LONDON—"Two nations, divided by a common language" is how someone once described Great Britain and the United States. "Two nations, divided by a common politics" is another way to put it. Ever since the days of Margaret Thatcher and Ronald Reagan, the political fortunes of the United States and Britain have tracked and reflected one another in odd ways. For many years, they moved in tandem: The harmonious center-right union of Thatcher and Reagan was followed by the equally harmonious, if less affectionate, center-left union of Tony Blair and Bill Clinton.
But then came Blair-Bush, which worked out rather badly for Blair. Now we have Gordon Brown and Barack Obama, who barely speak to one another. And even though we once again have two "center-left" politicians in charge, a distinct lack of harmony characterizes trans-Atlantic political debates. Our health care conversations, for example, are now totally different. This became apparent last year, when American Republicans held up the British health care system as an example of the nightmare that might await America if Obama's plan were passed. British conservatives—who had been bashing their centralized system for years—immediately rallied to its defense. David Cameron, the Conservative leader who is angling to become prime minister in this spring's election, has even promised to "ring-fence" health care so that it is not affected by future budget cuts at all.
Further evidence that the days of ideological cross-pollination are over now arrives in the form of the trans-Atlantic debate about education. Many of the troubles of the British state school system will sound familiar to American ears: falling standards, inner-city violence, private schools outperforming their state counterparts, uneven performance in different parts of the country. In order to combat these ills, the bipartisan U.S. governors' association has recently started talking about the joint creation of "national standards," an idea the Obama administration and its supporters have embraced with enthusiasm, as have many conservative education reformers. This is now the cutting edge of the education debate: A child's education must not depend "primarily on ZIP code," the low standards of many school districts must be raised, and only concerted action on a national level can fix the problem.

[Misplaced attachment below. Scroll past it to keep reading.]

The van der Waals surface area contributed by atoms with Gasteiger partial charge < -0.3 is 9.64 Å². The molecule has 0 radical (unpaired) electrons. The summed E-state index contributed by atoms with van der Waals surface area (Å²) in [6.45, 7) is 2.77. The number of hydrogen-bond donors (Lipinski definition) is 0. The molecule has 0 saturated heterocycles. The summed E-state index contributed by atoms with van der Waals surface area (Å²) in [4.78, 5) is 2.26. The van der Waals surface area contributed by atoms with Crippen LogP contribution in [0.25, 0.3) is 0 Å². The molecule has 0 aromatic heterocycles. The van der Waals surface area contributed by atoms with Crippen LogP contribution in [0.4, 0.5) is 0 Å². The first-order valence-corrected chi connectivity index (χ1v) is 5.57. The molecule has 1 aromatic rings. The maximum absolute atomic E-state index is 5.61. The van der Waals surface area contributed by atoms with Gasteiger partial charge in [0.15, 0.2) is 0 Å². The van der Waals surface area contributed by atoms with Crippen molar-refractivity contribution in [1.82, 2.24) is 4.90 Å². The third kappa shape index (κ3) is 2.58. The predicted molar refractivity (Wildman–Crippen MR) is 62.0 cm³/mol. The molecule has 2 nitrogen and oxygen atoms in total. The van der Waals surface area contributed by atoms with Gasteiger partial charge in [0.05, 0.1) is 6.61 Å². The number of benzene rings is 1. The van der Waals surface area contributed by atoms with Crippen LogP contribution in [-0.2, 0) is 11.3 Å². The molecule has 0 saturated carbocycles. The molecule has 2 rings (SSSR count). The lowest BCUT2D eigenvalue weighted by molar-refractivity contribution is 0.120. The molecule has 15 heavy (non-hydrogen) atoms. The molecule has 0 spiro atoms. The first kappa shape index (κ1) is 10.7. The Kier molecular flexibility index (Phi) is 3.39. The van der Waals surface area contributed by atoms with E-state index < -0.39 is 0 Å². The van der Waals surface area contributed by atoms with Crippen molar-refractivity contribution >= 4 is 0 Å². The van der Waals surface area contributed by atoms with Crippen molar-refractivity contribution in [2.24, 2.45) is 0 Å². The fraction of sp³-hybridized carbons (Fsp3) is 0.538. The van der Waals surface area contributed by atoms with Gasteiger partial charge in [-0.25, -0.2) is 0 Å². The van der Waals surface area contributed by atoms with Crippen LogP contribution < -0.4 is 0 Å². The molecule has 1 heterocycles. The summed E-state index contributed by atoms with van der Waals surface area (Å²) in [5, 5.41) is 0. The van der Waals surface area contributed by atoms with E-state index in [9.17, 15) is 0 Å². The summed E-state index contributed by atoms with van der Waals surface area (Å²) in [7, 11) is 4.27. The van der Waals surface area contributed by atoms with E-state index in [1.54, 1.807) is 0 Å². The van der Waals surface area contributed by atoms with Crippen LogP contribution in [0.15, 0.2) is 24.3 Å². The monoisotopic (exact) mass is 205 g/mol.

But the British already have not only national standards but also a national curriculum and national exams. And it is precisely this curriculum and these exams that some members of the British public want to escape. Hence the popular Conservative proposal to liberate state schools from "stifling state control." Allow parents and teachers to start new, small charter schools from scratch. Let the child's postal code determine not only the curriculum, in other words, but the nature and philosophy of the school, the size of the classes, the methods of education. Make schools not more alike but more different. Free pupils from pointless exams.
I don't want to make too much of these things: More than anything else, the divergence of our trans-Atlantic debates reflects cultural differences that have always been a lot deeper than they seem. But they do also reflect some trans-Atlantic and even global political changes. Thatcher and Reagan could share a simple and ideologically compatible vision of the world because they had clear ideological opponents: Soviet-style communism abroad, welfare statism at home. In the post-Cold War moment, Blair and Clinton could also share an ideologically compatible goal: Both wanted to bring the old left into the new center.
Nothing is nearly so clear anymore—and certainly not in tricky subjects like education. Is a national math curriculum right-wing or left-wing? Are smaller classrooms right-wing or left-wing? In Britain, the Labor Party is identified with standardized testing. In the United States, that honor belongs to the Bush administration. Then again, any random list of subjects—Iraq, environmentalism, homeland security—would produce an equally odd assortment of ideological positions in both countries. President Obama's positions on Afghanistan would be considered far-right in Britain, yet a percentage of his compatriots consider him a far-left radical.
The truth is that the old labels are no longer of much use on either side of the Atlantic—except, of course, to people who prefer their politics in sound bites. They seem to work, some of the time, for political best-seller-writers, too. But as a shorthand for describing the fickle moods of the British and American electorates—or as a way of explaining the politicians in either country—forget it.